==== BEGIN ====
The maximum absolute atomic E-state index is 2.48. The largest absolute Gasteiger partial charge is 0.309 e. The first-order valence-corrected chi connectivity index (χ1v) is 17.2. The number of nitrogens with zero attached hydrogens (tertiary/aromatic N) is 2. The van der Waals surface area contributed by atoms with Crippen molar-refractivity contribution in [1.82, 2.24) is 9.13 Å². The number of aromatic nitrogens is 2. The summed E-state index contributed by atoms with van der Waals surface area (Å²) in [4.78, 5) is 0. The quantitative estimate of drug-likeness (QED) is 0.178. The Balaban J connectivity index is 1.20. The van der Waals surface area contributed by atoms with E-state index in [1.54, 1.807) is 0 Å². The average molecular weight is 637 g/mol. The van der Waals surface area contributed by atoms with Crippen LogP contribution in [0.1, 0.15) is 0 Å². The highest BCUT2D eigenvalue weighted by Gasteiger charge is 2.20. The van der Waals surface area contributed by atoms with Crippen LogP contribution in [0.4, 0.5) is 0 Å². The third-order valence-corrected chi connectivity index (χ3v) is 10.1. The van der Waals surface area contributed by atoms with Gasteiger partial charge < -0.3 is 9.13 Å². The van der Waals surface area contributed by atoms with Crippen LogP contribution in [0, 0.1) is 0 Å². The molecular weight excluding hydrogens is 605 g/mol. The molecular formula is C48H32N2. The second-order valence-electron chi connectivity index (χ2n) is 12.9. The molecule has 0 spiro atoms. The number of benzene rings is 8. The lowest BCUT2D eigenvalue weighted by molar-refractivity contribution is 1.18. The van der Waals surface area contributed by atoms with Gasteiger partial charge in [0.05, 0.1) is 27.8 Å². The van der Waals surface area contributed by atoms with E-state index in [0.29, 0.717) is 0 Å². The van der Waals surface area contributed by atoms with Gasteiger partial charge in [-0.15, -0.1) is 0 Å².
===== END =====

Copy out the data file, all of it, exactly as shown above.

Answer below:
The maximum absolute atomic E-state index is 2.48. The largest absolute Gasteiger partial charge is 0.309 e. The first-order valence-corrected chi connectivity index (χ1v) is 17.2. The number of nitrogens with zero attached hydrogens (tertiary/aromatic N) is 2. The van der Waals surface area contributed by atoms with Crippen molar-refractivity contribution in [1.82, 2.24) is 9.13 Å². The number of aromatic nitrogens is 2. The summed E-state index contributed by atoms with van der Waals surface area (Å²) in [4.78, 5) is 0. The quantitative estimate of drug-likeness (QED) is 0.178. The Balaban J connectivity index is 1.20. The van der Waals surface area contributed by atoms with E-state index in [1.54, 1.807) is 0 Å². The average molecular weight is 637 g/mol. The van der Waals surface area contributed by atoms with Crippen LogP contribution in [0.1, 0.15) is 0 Å². The highest BCUT2D eigenvalue weighted by Gasteiger charge is 2.20. The van der Waals surface area contributed by atoms with Crippen LogP contribution in [0.4, 0.5) is 0 Å². The third-order valence-corrected chi connectivity index (χ3v) is 10.1. The van der Waals surface area contributed by atoms with Gasteiger partial charge < -0.3 is 9.13 Å². The van der Waals surface area contributed by atoms with Crippen LogP contribution in [0, 0.1) is 0 Å². The molecular weight excluding hydrogens is 605 g/mol. The molecular formula is C48H32N2. The second-order valence-electron chi connectivity index (χ2n) is 12.9. The molecule has 0 spiro atoms. The number of benzene rings is 8. The lowest BCUT2D eigenvalue weighted by molar-refractivity contribution is 1.18. The van der Waals surface area contributed by atoms with Gasteiger partial charge in [0.05, 0.1) is 27.8 Å². The van der Waals surface area contributed by atoms with E-state index in [0.29, 0.717) is 0 Å². The van der Waals surface area contributed by atoms with Gasteiger partial charge in [-0.15, -0.1) is 0 Å².